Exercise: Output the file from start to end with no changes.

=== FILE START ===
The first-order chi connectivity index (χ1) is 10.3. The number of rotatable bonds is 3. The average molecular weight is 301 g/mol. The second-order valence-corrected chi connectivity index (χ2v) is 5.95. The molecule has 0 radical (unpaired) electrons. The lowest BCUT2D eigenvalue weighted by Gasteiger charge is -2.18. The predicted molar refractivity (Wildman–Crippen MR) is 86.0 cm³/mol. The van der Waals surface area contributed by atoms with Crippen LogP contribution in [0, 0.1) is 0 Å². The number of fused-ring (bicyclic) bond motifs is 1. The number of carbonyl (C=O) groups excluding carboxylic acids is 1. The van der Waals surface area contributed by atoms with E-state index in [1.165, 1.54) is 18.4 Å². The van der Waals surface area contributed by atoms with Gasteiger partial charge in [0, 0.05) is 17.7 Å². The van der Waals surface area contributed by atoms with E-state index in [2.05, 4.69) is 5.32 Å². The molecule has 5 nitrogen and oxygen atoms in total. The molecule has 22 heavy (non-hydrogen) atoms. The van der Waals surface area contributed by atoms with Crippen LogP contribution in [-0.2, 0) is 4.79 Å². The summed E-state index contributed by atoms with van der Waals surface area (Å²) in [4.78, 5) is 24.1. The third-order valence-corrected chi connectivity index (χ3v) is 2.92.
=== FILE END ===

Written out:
The first-order chi connectivity index (χ1) is 10.3. The number of rotatable bonds is 3. The average molecular weight is 301 g/mol. The second-order valence-corrected chi connectivity index (χ2v) is 5.95. The molecule has 0 radical (unpaired) electrons. The lowest BCUT2D eigenvalue weighted by Gasteiger charge is -2.18. The predicted molar refractivity (Wildman–Crippen MR) is 86.0 cm³/mol. The van der Waals surface area contributed by atoms with Crippen LogP contribution in [0, 0.1) is 0 Å². The number of fused-ring (bicyclic) bond motifs is 1. The number of carbonyl (C=O) groups excluding carboxylic acids is 1. The van der Waals surface area contributed by atoms with E-state index in [1.165, 1.54) is 18.4 Å². The van der Waals surface area contributed by atoms with Gasteiger partial charge in [0, 0.05) is 17.7 Å². The van der Waals surface area contributed by atoms with E-state index in [2.05, 4.69) is 5.32 Å². The molecule has 5 nitrogen and oxygen atoms in total. The molecule has 22 heavy (non-hydrogen) atoms. The van der Waals surface area contributed by atoms with Crippen LogP contribution in [-0.2, 0) is 4.79 Å². The summed E-state index contributed by atoms with van der Waals surface area (Å²) in [4.78, 5) is 24.1. The third-order valence-corrected chi connectivity index (χ3v) is 2.92.